To add to increasing fears of the Ebola virus in West Africa, Mali has reported that there are three suspected cases of the virus in the capital city of Bamako. The virus is rapidly spreading along the African coastline and has already caused the confirmed death of 84 people, suspected death of 11, and has left countless others in a state of hysteria. The virus has a 90 percent fatality rate, and with no vaccine or cure, officials are working around the clock to prevent any further spread.
Health officials in Mali say they are investigating three suspected cases of Ebola in their capital of Bamako. Samples have been sent to the United States for confirmation. For now, the three suspected patients have been placed in isolation as a safety precaution. “Everyone should be vigilant and aware of what is going on. But we need to wait for the results to confirm if it is Ebola,” WHO spokesperson Tarik Jasarevic told the BBC.
The BBC reports that Mali is now placing stricter control on its borders. Thermal imaging cameras are being used to screen airports for incoming passengers that may have fevers. Senegal has completely closed off its once busy border with Guinea. On Tuesday, Saudi Arabia suspended visas for Muslim pilgrims from Guinea. In an effort to stop the spread of the virus within its own border, Guinea has outlawed the sale and consumption of bats. Bats, which are a local delicacy in the area, are believed to be the natural carriers of the Ebola virus, although they do not show any symptoms.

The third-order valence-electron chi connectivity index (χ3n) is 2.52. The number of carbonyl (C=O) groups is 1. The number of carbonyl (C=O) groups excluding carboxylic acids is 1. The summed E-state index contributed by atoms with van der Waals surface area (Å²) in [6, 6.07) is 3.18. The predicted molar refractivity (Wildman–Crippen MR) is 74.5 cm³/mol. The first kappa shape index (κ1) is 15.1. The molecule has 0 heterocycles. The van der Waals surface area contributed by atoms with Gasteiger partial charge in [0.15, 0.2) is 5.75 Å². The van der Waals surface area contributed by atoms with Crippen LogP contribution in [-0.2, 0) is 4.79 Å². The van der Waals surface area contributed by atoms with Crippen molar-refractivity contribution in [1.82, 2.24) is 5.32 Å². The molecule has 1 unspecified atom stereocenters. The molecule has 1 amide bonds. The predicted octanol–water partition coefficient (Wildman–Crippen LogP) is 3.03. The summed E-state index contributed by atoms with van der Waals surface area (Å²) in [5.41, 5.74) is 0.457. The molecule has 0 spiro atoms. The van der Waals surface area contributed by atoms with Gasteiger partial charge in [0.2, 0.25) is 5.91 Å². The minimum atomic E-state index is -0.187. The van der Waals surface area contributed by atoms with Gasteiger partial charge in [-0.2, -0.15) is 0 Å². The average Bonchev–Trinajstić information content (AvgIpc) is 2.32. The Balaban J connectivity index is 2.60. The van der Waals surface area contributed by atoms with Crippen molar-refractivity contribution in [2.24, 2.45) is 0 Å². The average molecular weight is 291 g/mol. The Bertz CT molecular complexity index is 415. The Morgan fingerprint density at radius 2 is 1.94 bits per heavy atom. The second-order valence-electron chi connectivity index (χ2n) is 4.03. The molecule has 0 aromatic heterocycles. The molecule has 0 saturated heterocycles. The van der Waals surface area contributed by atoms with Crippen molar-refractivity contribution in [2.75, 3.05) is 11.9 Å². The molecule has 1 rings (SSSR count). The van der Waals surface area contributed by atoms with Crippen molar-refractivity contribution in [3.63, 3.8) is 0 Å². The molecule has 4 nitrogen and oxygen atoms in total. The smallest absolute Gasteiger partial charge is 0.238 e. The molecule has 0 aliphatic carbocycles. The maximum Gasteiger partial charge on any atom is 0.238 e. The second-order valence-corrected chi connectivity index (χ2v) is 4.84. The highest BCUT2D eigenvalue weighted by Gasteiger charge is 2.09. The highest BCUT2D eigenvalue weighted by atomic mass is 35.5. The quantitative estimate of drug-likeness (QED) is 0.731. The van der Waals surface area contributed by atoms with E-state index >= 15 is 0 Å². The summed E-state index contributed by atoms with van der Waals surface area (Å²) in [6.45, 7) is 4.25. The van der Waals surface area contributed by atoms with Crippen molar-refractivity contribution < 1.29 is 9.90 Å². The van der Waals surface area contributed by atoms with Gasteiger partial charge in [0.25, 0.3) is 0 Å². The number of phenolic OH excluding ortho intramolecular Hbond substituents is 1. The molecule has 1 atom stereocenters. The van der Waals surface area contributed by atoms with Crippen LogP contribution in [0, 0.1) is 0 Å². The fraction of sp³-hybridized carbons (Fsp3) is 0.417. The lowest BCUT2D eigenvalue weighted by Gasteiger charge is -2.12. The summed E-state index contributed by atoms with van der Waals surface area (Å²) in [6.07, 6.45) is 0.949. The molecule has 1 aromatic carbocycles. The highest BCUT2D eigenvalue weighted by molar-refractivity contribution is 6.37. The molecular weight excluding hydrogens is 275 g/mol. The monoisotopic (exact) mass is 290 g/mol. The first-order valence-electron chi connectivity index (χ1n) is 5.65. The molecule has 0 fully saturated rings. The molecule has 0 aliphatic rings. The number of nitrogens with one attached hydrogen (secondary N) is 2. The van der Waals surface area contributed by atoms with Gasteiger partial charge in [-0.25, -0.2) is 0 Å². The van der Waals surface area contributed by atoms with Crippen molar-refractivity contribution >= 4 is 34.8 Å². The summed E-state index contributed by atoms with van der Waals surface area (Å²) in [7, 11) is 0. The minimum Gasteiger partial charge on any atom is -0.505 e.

The current Ebola virus outbreak began last month in Guinea’s remote southeastern region of Nzérékoré, although it took six weeks before it was confirmed. To date, it has caused the confirmed death of at least 84 individuals, The Washington Post reported. The majority of deaths have occurred in the Nzérékoré region. The outbreak recently spread to the Guinean capital of Conakry, with reports of 12 suspected cases and five confirmed deaths. In neighboring Liberia, there are two confirmations of the virus, with one victim already deceased. However, there are six more people suspected of contracting the virus, five of whom have already died. Health officials are also investigating whether five people in Sierra Leone have died of the virus. There were two scares of the virus leaving the continent with suspected cases in Canada and France, from passengers traveling on planes from Africa. However, both cases have tested negative.
According to the World Health Organization, the Ebola virus has a fatality rate of 90 percent. It is transmitted to people from wild animals and spread through human-to-human contact of bodily secretions. This is the first time the virus has spread in West Africa. Prior cases have usually affected central Africa, in countries such as Uganda and the Democratic Republic of the Congo. The virus leads to hemorrhagic fever and causes muscle pain, weakness, vomiting, diarrhea, and in the most severe cases, organ failure and unstoppable bleeding.